1.Heartbreak Hotel(filmed March 24, 1956, in the last of his six appearances on Stage Show)
2.Don’t Be Cruel (filmed September 9, 1956 on The Ed Sullivan Show)
3.Love Me Tender (filmed September 9, 1956 on The Ed Sullivan Show)
4.Hound Dog (filmed October 28, 1956 during his 3rd appearance on The Ed Sullivan Show)
5.(Let Me Be Your) Teddy Bear (from the 1957 movie Loving You)
6.Jailhouse Rock (from 1957’s Jailhouse Rock)
7.Stuck On You (from the “Welcome Home, Elvis” edition of Frank Sinatra’s series of TV specials in 1960)
8.Can’t Help Falling In Love (From the hit 1961 film Blue Hawaii)
9.Return to Sender (From the 1962 film Girls! Girls! Girls!)
10.All Shook Up (filmed during the taping of what became known as the ’68 Comeback television special)
11.Are You Lonesome Tonight? (From the taping of his ’68 Comeback television special)
12.In The Ghetto (Filmed during the 1970 engagement at the International Hotel in Las Vegas during production of the concert documentary film Elvis, That’s the Way It Is)
13.Suspicious Minds (Shot during production of the 1970 concert documentary film Elvis, That’s the Way It Is)
14.The Wonder of You (Shot during production of the concert film Elvis, That’s the Way It Is in 1970)
15.Burning Love (January 14, 1973, from the concert in Honolulu)

Elvis Lives – The 25th Anniversary Concert

This DVD captures the essence of the “Elvis the Concert” shows and does so with great sound and in great picture. Honestly, watching it is very close to being there in person. Elvis never sounded better. I wish they would release a companion CD. It’s great seeing Elvis players together again and as brilliant as ever. This is a great release. Thank you EPE for putting it together and finally releasing it to the public. What strikes you is just how timeless Elvis and his music really is. No other singer could do a show like this and seem as fresh and modern as Elvis does. This DVD won’t disappoint.

This DVD is awesome and the production is fantastic. It crosses from shots of Elvis & his entourage from previous performances all those years ago to them performing live on stage in 1997 with Elvis up on the Big Screen makes it so very real as if he is actually there live on stage:
The Camera work, musical blending leaves you feeling as if you are in the very front Row and Elvis is singing to only you! Its a must have for any Elvis fan’s collection.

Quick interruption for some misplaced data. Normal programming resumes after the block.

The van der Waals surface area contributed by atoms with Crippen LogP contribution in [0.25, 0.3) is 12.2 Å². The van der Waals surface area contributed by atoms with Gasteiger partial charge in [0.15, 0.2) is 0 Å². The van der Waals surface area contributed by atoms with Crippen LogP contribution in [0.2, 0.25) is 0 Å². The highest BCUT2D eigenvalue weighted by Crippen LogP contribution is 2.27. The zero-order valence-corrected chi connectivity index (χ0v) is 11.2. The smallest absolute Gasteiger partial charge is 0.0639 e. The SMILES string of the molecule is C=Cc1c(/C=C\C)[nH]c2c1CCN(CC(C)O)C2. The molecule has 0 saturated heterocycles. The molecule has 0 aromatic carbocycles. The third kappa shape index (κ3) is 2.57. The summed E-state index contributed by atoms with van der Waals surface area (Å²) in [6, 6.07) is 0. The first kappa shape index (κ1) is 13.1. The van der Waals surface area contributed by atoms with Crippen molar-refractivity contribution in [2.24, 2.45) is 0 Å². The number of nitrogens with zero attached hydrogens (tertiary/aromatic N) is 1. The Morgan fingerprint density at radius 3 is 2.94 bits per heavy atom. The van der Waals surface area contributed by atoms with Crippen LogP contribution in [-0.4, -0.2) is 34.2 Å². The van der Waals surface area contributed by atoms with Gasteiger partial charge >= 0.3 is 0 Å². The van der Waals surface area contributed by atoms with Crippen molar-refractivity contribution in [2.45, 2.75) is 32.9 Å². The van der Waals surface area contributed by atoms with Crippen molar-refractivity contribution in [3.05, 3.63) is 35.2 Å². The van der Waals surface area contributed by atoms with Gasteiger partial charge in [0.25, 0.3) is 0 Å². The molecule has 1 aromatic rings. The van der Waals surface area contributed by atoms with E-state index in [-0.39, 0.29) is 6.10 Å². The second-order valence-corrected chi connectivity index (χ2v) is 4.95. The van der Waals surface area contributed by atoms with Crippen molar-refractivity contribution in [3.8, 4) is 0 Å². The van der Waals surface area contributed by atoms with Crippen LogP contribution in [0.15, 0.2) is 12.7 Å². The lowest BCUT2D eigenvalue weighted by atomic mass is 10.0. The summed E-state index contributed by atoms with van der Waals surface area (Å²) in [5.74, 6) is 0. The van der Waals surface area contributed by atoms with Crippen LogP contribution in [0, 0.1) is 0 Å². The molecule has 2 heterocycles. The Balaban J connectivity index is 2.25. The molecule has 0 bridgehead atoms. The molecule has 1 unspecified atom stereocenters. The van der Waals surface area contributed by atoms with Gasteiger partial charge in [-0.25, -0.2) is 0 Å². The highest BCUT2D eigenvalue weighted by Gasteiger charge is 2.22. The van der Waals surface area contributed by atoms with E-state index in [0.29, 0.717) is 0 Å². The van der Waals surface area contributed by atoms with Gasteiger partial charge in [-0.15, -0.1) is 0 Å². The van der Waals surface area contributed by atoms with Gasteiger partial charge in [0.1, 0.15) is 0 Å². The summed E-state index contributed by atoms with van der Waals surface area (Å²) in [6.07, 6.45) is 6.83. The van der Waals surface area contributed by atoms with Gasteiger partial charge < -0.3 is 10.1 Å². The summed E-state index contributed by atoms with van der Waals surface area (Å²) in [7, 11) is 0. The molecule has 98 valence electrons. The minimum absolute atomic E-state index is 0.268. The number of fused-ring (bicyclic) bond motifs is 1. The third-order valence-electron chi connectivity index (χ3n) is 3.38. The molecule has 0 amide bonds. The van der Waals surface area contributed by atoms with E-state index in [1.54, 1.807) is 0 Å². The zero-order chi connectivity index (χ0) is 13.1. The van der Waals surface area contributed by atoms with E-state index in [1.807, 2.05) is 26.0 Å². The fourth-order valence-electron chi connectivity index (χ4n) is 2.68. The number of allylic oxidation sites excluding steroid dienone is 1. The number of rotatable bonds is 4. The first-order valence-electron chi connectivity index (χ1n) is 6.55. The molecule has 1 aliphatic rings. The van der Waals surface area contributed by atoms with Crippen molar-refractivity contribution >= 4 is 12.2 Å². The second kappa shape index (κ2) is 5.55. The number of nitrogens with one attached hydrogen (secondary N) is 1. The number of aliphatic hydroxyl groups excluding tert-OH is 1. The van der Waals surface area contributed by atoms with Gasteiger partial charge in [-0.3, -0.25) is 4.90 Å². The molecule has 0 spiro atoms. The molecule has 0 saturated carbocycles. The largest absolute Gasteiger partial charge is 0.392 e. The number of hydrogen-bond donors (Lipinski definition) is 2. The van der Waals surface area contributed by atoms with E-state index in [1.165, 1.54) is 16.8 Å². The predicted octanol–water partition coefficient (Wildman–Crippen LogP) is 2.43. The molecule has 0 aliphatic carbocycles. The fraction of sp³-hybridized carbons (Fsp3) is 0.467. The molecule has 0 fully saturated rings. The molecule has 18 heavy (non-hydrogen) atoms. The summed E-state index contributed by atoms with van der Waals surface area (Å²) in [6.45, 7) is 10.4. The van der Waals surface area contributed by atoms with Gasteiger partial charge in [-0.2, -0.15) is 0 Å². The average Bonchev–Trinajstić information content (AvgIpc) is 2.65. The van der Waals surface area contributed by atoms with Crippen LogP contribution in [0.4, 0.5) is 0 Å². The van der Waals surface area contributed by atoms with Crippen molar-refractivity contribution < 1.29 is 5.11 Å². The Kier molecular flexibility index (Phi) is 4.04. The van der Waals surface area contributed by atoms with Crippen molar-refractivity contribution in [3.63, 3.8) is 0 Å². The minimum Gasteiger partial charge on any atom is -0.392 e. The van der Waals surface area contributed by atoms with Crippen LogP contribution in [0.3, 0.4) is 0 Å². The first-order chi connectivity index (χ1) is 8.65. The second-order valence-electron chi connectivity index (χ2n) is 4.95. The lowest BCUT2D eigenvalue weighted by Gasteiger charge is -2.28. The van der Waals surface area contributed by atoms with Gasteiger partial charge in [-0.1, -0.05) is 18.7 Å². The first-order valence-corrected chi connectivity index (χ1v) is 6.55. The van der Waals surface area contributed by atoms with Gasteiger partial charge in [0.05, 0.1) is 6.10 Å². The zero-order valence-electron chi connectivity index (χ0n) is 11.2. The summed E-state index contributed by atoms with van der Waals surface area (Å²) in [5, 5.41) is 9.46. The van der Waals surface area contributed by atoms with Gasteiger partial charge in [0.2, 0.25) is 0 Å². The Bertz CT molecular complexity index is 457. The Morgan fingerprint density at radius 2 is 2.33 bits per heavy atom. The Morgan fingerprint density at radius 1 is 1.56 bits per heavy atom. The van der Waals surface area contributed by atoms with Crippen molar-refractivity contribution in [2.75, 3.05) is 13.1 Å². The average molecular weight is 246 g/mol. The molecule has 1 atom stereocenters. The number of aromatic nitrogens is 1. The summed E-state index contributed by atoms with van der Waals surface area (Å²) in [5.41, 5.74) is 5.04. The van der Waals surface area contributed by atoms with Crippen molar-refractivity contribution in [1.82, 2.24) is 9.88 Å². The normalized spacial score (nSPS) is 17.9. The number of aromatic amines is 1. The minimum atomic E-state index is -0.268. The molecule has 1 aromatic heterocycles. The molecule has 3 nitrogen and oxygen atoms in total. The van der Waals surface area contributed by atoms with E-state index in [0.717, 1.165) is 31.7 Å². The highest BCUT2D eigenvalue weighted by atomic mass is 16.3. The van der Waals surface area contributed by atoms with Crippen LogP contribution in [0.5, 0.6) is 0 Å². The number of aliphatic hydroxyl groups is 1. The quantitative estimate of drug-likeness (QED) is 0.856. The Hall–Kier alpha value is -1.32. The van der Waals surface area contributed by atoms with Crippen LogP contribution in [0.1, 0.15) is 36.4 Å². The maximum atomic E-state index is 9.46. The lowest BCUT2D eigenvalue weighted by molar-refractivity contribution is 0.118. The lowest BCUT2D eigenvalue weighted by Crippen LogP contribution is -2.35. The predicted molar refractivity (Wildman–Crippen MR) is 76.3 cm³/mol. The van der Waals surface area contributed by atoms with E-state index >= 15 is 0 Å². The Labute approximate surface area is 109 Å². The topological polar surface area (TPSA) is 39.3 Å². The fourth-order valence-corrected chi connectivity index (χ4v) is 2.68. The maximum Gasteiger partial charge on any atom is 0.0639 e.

Elvis – Aloha from Hawaii

Aloha from Hawaii is a music concert that was headlined by Elvis Presley, and was broadcast live via satellite on January 14, 1973. It was the most watched broadcast by an individual entertainer in television history. The concert took place at the International Convention Center Arena in Honolulu and aired in over 40 countries across Asia and Europe (who received the telecast the next day, also in primetime). Despite the satellite innovation, the United States did not air the concert until April 4, 1973, as the concert took place the same day as Super Bowl VII. The show was the most expensive entertainment special at the time, costing $2.5 million.

Far superior to any previous home-video version, the huge deluxe edition of Elvis: Aloha from Hawaii captures over four hours of footage from the King’s historic televised concert from January 1973. The main concert is presented in its entirety for the first time since its original worldwide satellite telecast, and reedited to remove the now-dated split-screen “montage” look. But that’s not all–as a prelude to the concert, the first disc includes 17 uncut minutes of the “Elvis arrives” footage (only 2 minutes of which appears in the concert film) followed by the complete rehearsal concert that took place two days before the telecast. This rehearsal, which was released separately on video as The Alternate Aloha Concert, is rougher than the official show, but more relaxed and often more satisfying musically.